It was just before 7:00 am when we pulled up to our meeting place and sheepishly met all of our traveling companions. Nothing like being the only women and filling every late/directionally-challenged woman stereotype out there.
There was a lot of profuse apologizing and then we were on our way.
Lauren and Katie slept for 95% of the drive to Natal.
Alyson was trapped beside a dentist who did not stop talking. Ever. Not for a minute. He talked and talked and talked and did I mention that she was also trapped in the tiny seat at the front of the bus, wedged between the driver and the talking dentist?
Four hours have never gone so slowly.
But we made it to Natal. On time. Thank goodness. What if we missed kickoff by 15 minutes? Oh, that would have been just awful.
The match was a do-or-die situation for both Italy and Uruguay. Whoever won would move on in their group. We dressed in Uruguay gear because we had been such bad luck for Italy but, alas, even that couldn’t turn the tide for Italy. Uruguay won the match, 1-0, on a goal in the 81st minute.
But the most memorable part of the match was one that we weren’t quite sure that we had seen: when Luis Suarez bit an Italian defender. There was a big ruckus on the field and we could see the Italian pulling down his shirt to show the referee something on his skin but: no. It couldn’t be!
Those of you watching at home probably knew pretty quickly that Suarez was back to his old tricks. (Biting is a longstanding problem with Suarez.) We had no idea. In fact, it wasn’t until our ride home until one of the guys caught up the news and confirmed The Biting.
Suarez was suspended for the duration of the tournament shortly thereafter. (It’s a shame he can’t control his jaw, as he’s a very talented player.) And now when we tell people about the matches we attended — that’s what people always ask “what games did you see?” — we can explain that Italy/Uruguay featured The Biting. It always brings quite the reaction.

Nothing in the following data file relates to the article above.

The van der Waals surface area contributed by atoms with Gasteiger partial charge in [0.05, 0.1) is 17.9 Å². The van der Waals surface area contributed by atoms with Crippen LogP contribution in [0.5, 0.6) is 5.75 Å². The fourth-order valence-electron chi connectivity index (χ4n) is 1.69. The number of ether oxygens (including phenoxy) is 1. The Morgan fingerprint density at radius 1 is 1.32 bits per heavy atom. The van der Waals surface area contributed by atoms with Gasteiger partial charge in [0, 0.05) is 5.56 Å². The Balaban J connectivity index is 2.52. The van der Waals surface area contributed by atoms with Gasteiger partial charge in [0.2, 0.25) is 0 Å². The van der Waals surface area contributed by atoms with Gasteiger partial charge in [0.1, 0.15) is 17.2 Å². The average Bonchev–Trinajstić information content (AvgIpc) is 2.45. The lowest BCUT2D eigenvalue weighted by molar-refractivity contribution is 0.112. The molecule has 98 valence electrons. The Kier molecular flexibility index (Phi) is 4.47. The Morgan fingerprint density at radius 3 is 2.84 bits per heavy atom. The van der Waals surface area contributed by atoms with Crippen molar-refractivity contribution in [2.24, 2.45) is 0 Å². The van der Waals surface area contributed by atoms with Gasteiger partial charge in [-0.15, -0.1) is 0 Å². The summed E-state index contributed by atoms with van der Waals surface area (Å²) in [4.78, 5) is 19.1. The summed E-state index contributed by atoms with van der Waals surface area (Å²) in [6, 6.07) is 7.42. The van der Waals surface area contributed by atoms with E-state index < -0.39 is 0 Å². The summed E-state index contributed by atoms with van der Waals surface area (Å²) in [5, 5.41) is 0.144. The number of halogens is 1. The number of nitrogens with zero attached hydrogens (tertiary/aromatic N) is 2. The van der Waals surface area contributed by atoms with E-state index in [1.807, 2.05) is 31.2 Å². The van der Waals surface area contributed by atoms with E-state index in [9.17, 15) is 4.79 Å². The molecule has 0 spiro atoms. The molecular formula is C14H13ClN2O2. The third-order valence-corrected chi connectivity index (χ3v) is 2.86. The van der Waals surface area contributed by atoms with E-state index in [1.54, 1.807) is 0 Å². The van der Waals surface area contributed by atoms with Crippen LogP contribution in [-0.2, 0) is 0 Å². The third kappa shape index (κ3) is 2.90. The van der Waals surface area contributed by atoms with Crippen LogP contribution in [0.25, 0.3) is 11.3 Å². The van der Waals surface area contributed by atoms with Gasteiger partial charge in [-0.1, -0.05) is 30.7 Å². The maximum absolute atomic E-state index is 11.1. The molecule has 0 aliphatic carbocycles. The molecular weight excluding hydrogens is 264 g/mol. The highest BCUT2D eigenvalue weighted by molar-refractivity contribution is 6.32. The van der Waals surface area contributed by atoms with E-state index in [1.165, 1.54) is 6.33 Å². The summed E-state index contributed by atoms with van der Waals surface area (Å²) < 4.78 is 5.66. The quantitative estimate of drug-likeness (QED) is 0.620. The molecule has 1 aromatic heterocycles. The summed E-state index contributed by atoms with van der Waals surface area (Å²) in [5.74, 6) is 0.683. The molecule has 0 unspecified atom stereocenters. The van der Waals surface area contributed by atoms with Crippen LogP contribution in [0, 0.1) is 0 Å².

After the match, we went straight back to the bus. Straight back. Katie stopped for a millisecond to take a picture of a pedestrian bridge but, other than that, we went from our seats to the bus. And, for real: we were the last ones. AGAIN.
We should probably mention that our traveling companions were all exceedingly nice about our lateness that morning. They didn’t even bring up that we were the last ones to arrive, again, in the afternoon.
Then we all piled in the damn bus for another four hours. That turned into five hours. Traffic was bad and long bus trips are sort of our thing.
Not by choice.
It rained a little on our way back and do you suppose that a double rainbow is extra good luck if you’re on a bus with three Irishmen?
We arrived back in Recife and joined all of the guys from the bus at Chica Pitanga, another one of Brazil’s many pay-by-weight restaurants (you may remember that we we ate at one at the mall on our first day in Brazil). It was delicious. And gloriously fast. Sitting on your butt for an entire day — in the taxi, on the bus, at the stadium, on the bus again — is exhausting. We didn’t hang about too long before venturing out onto the streets of Recife to head back to our hotel.
We had a hard time finding a taxi.